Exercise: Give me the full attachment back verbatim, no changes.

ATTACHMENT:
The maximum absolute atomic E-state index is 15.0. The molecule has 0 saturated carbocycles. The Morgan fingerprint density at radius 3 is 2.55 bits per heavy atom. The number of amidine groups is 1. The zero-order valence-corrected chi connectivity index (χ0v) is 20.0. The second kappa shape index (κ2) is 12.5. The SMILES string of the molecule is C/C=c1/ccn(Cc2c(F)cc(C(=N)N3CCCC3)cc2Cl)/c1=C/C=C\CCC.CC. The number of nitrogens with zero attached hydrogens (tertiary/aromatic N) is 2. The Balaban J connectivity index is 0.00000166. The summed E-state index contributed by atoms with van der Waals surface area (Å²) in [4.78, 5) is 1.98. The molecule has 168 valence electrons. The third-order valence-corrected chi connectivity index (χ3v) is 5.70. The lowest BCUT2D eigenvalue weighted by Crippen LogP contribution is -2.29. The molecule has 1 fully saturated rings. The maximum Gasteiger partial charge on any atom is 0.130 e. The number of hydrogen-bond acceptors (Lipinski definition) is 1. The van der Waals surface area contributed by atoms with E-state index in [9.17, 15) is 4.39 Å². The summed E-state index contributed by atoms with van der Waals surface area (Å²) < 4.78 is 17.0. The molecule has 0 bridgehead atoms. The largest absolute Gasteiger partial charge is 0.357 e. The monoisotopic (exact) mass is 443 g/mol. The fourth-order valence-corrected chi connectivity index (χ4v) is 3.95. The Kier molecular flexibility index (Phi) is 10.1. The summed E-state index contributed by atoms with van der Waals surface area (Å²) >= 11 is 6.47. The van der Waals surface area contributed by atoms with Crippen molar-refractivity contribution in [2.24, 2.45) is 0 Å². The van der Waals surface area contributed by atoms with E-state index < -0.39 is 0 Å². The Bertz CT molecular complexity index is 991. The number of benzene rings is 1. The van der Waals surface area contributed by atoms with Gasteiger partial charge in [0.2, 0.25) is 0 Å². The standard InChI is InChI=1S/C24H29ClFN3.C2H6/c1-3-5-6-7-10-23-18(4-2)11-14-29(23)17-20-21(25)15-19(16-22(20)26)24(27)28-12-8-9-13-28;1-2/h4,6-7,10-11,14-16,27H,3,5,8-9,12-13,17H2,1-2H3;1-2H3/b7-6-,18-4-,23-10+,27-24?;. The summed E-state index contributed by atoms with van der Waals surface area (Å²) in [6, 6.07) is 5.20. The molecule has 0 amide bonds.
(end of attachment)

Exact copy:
The maximum absolute atomic E-state index is 15.0. The molecule has 0 saturated carbocycles. The Morgan fingerprint density at radius 3 is 2.55 bits per heavy atom. The number of amidine groups is 1. The zero-order valence-corrected chi connectivity index (χ0v) is 20.0. The second kappa shape index (κ2) is 12.5. The SMILES string of the molecule is C/C=c1/ccn(Cc2c(F)cc(C(=N)N3CCCC3)cc2Cl)/c1=C/C=C\CCC.CC. The number of nitrogens with zero attached hydrogens (tertiary/aromatic N) is 2. The Balaban J connectivity index is 0.00000166. The summed E-state index contributed by atoms with van der Waals surface area (Å²) in [4.78, 5) is 1.98. The molecule has 168 valence electrons. The third-order valence-corrected chi connectivity index (χ3v) is 5.70. The lowest BCUT2D eigenvalue weighted by Crippen LogP contribution is -2.29. The molecule has 1 fully saturated rings. The maximum Gasteiger partial charge on any atom is 0.130 e. The number of hydrogen-bond acceptors (Lipinski definition) is 1. The van der Waals surface area contributed by atoms with E-state index in [9.17, 15) is 4.39 Å². The summed E-state index contributed by atoms with van der Waals surface area (Å²) < 4.78 is 17.0. The molecule has 0 bridgehead atoms. The largest absolute Gasteiger partial charge is 0.357 e. The monoisotopic (exact) mass is 443 g/mol. The fourth-order valence-corrected chi connectivity index (χ4v) is 3.95. The Kier molecular flexibility index (Phi) is 10.1. The summed E-state index contributed by atoms with van der Waals surface area (Å²) >= 11 is 6.47. The van der Waals surface area contributed by atoms with Crippen molar-refractivity contribution in [2.24, 2.45) is 0 Å². The van der Waals surface area contributed by atoms with E-state index < -0.39 is 0 Å². The Bertz CT molecular complexity index is 991. The number of benzene rings is 1. The van der Waals surface area contributed by atoms with Gasteiger partial charge in [0.2, 0.25) is 0 Å². The standard InChI is InChI=1S/C24H29ClFN3.C2H6/c1-3-5-6-7-10-23-18(4-2)11-14-29(23)17-20-21(25)15-19(16-22(20)26)24(27)28-12-8-9-13-28;1-2/h4,6-7,10-11,14-16,27H,3,5,8-9,12-13,17H2,1-2H3;1-2H3/b7-6-,18-4-,23-10+,27-24?;. The summed E-state index contributed by atoms with van der Waals surface area (Å²) in [6, 6.07) is 5.20. The molecule has 0 amide bonds.